DONALD Trump has come close to apologising for promoting the work of the right-wing organisation Britain First.

The US President, in an interview with his friend Piers Morgan, the journalist and Britain’s Got Talent judge, said: “Perhaps it was a big story in the UK but in the United States it wasn’t a big story.”

He added: “If you are telling me they’re horrible people, horrible racist people, I would certainly apologise if you’d like me to do that.”

Last November, Trump retweeted three videos posted by Jayda Fransen, the deputy leader of Britain First. They purported to show attacks by radical Islamic terrorists, al though it seems unclear whether any of them did.

When Theresa May criticised Trump for sharing the videos, he doubled down, telling the Prime Minister to fight Islamic terrorism rather than focus on his tweets.

And, it seems, that half-apology now means Trump’s trip to the UK may now be on again.

He and May reportedly agreed the outline of a visit when they met in Davos, Switzerland, where they are attending the World Economic Forum.

Trump was supposed to visit London to open the new US Embassy next month, but cancelled because, he claimed, of the poor location. It’s believed Trump could now visit in July, when he is due to attend a Nato summit in Brussels.

That visit would include talks with May, and tea with the Queen.

It’s not clear if he’ll get the opportunity to come Scotland.

Trump is half-Scottish, and has considerable business interest in Aberdeenshire and Ayrshire.

If he comes to the UK just after the Nato summit ends, then his visit will coincide with The Open golf at Carnoustie.

During the interview with Morgan, Trump described Scotland as a “very special place” with “very special people”.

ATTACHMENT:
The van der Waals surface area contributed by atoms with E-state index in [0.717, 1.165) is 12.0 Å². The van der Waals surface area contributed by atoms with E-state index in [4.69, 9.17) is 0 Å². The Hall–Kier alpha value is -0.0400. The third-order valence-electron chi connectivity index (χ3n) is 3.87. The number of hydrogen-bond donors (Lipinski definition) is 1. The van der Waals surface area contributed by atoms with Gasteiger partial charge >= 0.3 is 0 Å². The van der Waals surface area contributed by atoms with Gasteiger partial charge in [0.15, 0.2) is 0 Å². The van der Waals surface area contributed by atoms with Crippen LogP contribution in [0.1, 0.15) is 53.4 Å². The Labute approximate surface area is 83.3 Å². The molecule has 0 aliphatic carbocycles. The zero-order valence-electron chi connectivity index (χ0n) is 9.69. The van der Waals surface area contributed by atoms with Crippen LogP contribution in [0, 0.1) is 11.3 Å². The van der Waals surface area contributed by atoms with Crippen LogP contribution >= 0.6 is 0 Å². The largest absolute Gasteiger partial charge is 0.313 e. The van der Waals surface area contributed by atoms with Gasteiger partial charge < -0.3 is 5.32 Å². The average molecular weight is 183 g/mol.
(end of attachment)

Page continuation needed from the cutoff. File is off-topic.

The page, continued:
He said he did not know there had been talk of him being banned from entering the UK: “I hadn’t heard about banning, I think a lot of the people in your country like what I stand for, they respect what I stand for and I do stand for tough borders.”

He added: “I love Scotland. One of the biggest problems I have in winning [the presidency], I won’t be able to get back there so often. I would love to go there.

“As you know, before this happened, I would be there a lot. Very special people and a very special place.”

Trump hasn’t been to Scotland since June 2016, when he officially opened the Trump Turnberry golf course. That visit was largely overshadowed by the Brexit result and David Cameron’s resignation.

He was booed yesterday as he addressed political and business leaders a speech at the World Economic Forum in Davos

The President told the audience that his priority would always remain “America First”.

“When the United States grows, so does the world,” Trump said. “American prosperity has created countless jobs around the globe and the drive for excellence, creativity and innovation in the United States has led to important discoveries that help people everywhere live more prosperous and healthier lives.”

World Economic Forum chairman Klaus Schwab was booed when he delivered a toadying introduction for Trump, saying: “I’m aware that your strong leadership is open to misconceptions and biased interpretations.”

In Washington, Trump’s address to the global elite was largely ignored after claims that he tried to fire Robert Mueller, the special counsel overseeing the Russia investigation, and only backed down when the White House counsel threatened to resign.

The President dismissed the revelations yesterday when he arrived at the congress centre in Davos “Fake news, folks,” Trump said. “Fake news. A typical New York Times fake story.”